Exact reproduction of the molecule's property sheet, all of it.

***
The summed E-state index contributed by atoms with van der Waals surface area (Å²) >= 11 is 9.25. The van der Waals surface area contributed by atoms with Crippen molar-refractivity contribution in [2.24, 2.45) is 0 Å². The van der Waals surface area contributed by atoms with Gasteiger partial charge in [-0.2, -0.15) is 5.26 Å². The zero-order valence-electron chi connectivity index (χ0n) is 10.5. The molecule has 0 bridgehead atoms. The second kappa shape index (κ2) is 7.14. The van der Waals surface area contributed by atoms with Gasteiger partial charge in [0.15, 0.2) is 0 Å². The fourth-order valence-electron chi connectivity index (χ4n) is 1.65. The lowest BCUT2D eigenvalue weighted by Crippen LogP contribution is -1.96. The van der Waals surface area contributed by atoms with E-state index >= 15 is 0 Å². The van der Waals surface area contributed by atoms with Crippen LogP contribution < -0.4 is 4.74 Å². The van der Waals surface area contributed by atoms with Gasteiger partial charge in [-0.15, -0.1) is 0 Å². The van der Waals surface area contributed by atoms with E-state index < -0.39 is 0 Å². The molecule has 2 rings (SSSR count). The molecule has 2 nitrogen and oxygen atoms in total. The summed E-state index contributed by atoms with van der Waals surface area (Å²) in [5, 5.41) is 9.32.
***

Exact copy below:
The summed E-state index contributed by atoms with van der Waals surface area (Å²) >= 11 is 9.25. The van der Waals surface area contributed by atoms with Crippen molar-refractivity contribution in [2.24, 2.45) is 0 Å². The van der Waals surface area contributed by atoms with Gasteiger partial charge in [-0.2, -0.15) is 5.26 Å². The zero-order valence-electron chi connectivity index (χ0n) is 10.5. The molecule has 0 bridgehead atoms. The second kappa shape index (κ2) is 7.14. The van der Waals surface area contributed by atoms with Gasteiger partial charge in [0.15, 0.2) is 0 Å². The fourth-order valence-electron chi connectivity index (χ4n) is 1.65. The lowest BCUT2D eigenvalue weighted by Crippen LogP contribution is -1.96. The van der Waals surface area contributed by atoms with E-state index >= 15 is 0 Å². The van der Waals surface area contributed by atoms with Crippen LogP contribution < -0.4 is 4.74 Å². The van der Waals surface area contributed by atoms with Gasteiger partial charge in [-0.15, -0.1) is 0 Å². The van der Waals surface area contributed by atoms with E-state index < -0.39 is 0 Å². The molecule has 2 rings (SSSR count). The molecule has 2 nitrogen and oxygen atoms in total. The summed E-state index contributed by atoms with van der Waals surface area (Å²) in [5, 5.41) is 9.32.